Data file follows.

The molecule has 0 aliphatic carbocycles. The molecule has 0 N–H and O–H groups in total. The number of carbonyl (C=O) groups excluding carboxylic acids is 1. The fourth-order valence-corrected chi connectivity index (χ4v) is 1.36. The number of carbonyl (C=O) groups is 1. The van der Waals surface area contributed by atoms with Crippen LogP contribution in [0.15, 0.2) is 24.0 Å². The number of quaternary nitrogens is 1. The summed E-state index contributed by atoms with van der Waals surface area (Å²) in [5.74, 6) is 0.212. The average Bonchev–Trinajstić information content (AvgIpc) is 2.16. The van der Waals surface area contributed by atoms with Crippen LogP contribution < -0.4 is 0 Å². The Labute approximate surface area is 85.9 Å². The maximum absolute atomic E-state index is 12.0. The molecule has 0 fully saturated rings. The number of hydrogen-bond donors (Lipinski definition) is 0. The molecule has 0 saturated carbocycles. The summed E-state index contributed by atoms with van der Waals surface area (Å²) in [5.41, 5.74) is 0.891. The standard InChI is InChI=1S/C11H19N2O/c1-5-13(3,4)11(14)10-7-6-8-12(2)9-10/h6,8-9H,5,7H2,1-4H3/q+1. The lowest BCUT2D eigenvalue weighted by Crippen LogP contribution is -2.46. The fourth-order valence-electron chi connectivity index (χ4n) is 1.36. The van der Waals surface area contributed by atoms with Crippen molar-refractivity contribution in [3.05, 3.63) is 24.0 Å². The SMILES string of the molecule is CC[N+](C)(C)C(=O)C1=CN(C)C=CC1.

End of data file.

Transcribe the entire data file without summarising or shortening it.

The molecule has 0 aliphatic carbocycles. The molecule has 0 N–H and O–H groups in total. The number of carbonyl (C=O) groups excluding carboxylic acids is 1. The fourth-order valence-corrected chi connectivity index (χ4v) is 1.36. The number of carbonyl (C=O) groups is 1. The van der Waals surface area contributed by atoms with Crippen LogP contribution in [0.15, 0.2) is 24.0 Å². The number of quaternary nitrogens is 1. The summed E-state index contributed by atoms with van der Waals surface area (Å²) in [5.74, 6) is 0.212. The average Bonchev–Trinajstić information content (AvgIpc) is 2.16. The van der Waals surface area contributed by atoms with Crippen LogP contribution < -0.4 is 0 Å². The Labute approximate surface area is 85.9 Å². The maximum absolute atomic E-state index is 12.0. The molecule has 0 fully saturated rings. The number of hydrogen-bond donors (Lipinski definition) is 0. The molecule has 0 saturated carbocycles. The summed E-state index contributed by atoms with van der Waals surface area (Å²) in [5.41, 5.74) is 0.891. The standard InChI is InChI=1S/C11H19N2O/c1-5-13(3,4)11(14)10-7-6-8-12(2)9-10/h6,8-9H,5,7H2,1-4H3/q+1. The lowest BCUT2D eigenvalue weighted by Crippen LogP contribution is -2.46. The fourth-order valence-electron chi connectivity index (χ4n) is 1.36. The van der Waals surface area contributed by atoms with Crippen molar-refractivity contribution in [3.05, 3.63) is 24.0 Å². The SMILES string of the molecule is CC[N+](C)(C)C(=O)C1=CN(C)C=CC1.